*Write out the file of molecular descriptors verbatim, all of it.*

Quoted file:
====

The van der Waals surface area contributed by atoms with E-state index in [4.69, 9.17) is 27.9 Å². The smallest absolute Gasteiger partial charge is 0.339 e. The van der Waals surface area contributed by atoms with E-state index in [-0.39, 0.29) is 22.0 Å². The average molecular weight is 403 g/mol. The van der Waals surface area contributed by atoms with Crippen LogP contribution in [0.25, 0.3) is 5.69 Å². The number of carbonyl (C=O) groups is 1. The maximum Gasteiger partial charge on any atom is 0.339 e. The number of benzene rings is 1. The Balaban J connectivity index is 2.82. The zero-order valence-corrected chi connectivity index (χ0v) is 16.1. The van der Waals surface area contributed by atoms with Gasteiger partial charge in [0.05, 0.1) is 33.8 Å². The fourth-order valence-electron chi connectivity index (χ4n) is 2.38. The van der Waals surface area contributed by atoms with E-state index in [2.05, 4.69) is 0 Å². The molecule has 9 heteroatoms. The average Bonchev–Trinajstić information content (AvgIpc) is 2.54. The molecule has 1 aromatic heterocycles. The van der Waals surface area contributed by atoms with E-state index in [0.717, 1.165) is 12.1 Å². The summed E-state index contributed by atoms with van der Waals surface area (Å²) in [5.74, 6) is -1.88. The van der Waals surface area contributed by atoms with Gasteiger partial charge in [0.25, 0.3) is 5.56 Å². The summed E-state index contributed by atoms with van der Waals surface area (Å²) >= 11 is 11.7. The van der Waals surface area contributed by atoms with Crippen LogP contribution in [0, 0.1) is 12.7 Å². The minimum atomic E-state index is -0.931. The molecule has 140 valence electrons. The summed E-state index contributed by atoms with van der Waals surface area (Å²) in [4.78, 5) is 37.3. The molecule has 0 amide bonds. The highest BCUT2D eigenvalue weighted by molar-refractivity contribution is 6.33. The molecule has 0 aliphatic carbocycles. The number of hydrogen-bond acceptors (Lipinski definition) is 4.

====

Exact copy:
The van der Waals surface area contributed by atoms with E-state index in [4.69, 9.17) is 27.9 Å². The smallest absolute Gasteiger partial charge is 0.339 e. The van der Waals surface area contributed by atoms with E-state index in [-0.39, 0.29) is 22.0 Å². The average molecular weight is 403 g/mol. The van der Waals surface area contributed by atoms with Crippen LogP contribution in [0.25, 0.3) is 5.69 Å². The number of carbonyl (C=O) groups is 1. The maximum Gasteiger partial charge on any atom is 0.339 e. The number of benzene rings is 1. The Balaban J connectivity index is 2.82. The zero-order valence-corrected chi connectivity index (χ0v) is 16.1. The van der Waals surface area contributed by atoms with Gasteiger partial charge in [0.05, 0.1) is 33.8 Å². The fourth-order valence-electron chi connectivity index (χ4n) is 2.38. The van der Waals surface area contributed by atoms with E-state index in [2.05, 4.69) is 0 Å². The molecule has 9 heteroatoms. The average Bonchev–Trinajstić information content (AvgIpc) is 2.54. The molecule has 1 aromatic heterocycles. The van der Waals surface area contributed by atoms with E-state index in [0.717, 1.165) is 12.1 Å². The summed E-state index contributed by atoms with van der Waals surface area (Å²) in [5.74, 6) is -1.88. The van der Waals surface area contributed by atoms with Gasteiger partial charge in [0.25, 0.3) is 5.56 Å². The summed E-state index contributed by atoms with van der Waals surface area (Å²) >= 11 is 11.7. The van der Waals surface area contributed by atoms with Crippen LogP contribution in [0, 0.1) is 12.7 Å². The minimum atomic E-state index is -0.931. The molecule has 140 valence electrons. The summed E-state index contributed by atoms with van der Waals surface area (Å²) in [4.78, 5) is 37.3. The molecule has 0 amide bonds. The highest BCUT2D eigenvalue weighted by molar-refractivity contribution is 6.33. The molecule has 0 aliphatic carbocycles. The number of hydrogen-bond acceptors (Lipinski definition) is 4.